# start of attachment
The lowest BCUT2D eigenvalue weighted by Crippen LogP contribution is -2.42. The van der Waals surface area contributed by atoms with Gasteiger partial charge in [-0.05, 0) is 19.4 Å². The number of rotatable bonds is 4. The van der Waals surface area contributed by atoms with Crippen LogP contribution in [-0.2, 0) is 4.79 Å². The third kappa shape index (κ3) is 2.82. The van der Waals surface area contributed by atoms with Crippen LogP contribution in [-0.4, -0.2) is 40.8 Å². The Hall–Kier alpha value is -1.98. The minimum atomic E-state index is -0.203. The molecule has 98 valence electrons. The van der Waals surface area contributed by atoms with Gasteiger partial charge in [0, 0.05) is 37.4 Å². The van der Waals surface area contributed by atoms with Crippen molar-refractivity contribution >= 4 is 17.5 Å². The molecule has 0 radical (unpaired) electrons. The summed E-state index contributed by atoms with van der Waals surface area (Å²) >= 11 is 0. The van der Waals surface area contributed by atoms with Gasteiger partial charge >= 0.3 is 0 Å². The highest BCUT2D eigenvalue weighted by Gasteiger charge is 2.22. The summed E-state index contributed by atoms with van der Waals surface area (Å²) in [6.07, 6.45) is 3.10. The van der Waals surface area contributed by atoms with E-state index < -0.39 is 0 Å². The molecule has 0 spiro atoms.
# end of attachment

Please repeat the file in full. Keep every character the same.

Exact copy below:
The lowest BCUT2D eigenvalue weighted by Crippen LogP contribution is -2.42. The van der Waals surface area contributed by atoms with Gasteiger partial charge in [-0.05, 0) is 19.4 Å². The number of rotatable bonds is 4. The van der Waals surface area contributed by atoms with Crippen LogP contribution in [-0.2, 0) is 4.79 Å². The third kappa shape index (κ3) is 2.82. The van der Waals surface area contributed by atoms with Crippen LogP contribution in [-0.4, -0.2) is 40.8 Å². The Hall–Kier alpha value is -1.98. The minimum atomic E-state index is -0.203. The molecule has 98 valence electrons. The van der Waals surface area contributed by atoms with Gasteiger partial charge in [0, 0.05) is 37.4 Å². The van der Waals surface area contributed by atoms with Crippen molar-refractivity contribution >= 4 is 17.5 Å². The molecule has 0 radical (unpaired) electrons. The summed E-state index contributed by atoms with van der Waals surface area (Å²) >= 11 is 0. The van der Waals surface area contributed by atoms with Gasteiger partial charge >= 0.3 is 0 Å². The highest BCUT2D eigenvalue weighted by Gasteiger charge is 2.22. The summed E-state index contributed by atoms with van der Waals surface area (Å²) in [6.07, 6.45) is 3.10. The van der Waals surface area contributed by atoms with E-state index < -0.39 is 0 Å². The molecule has 0 spiro atoms.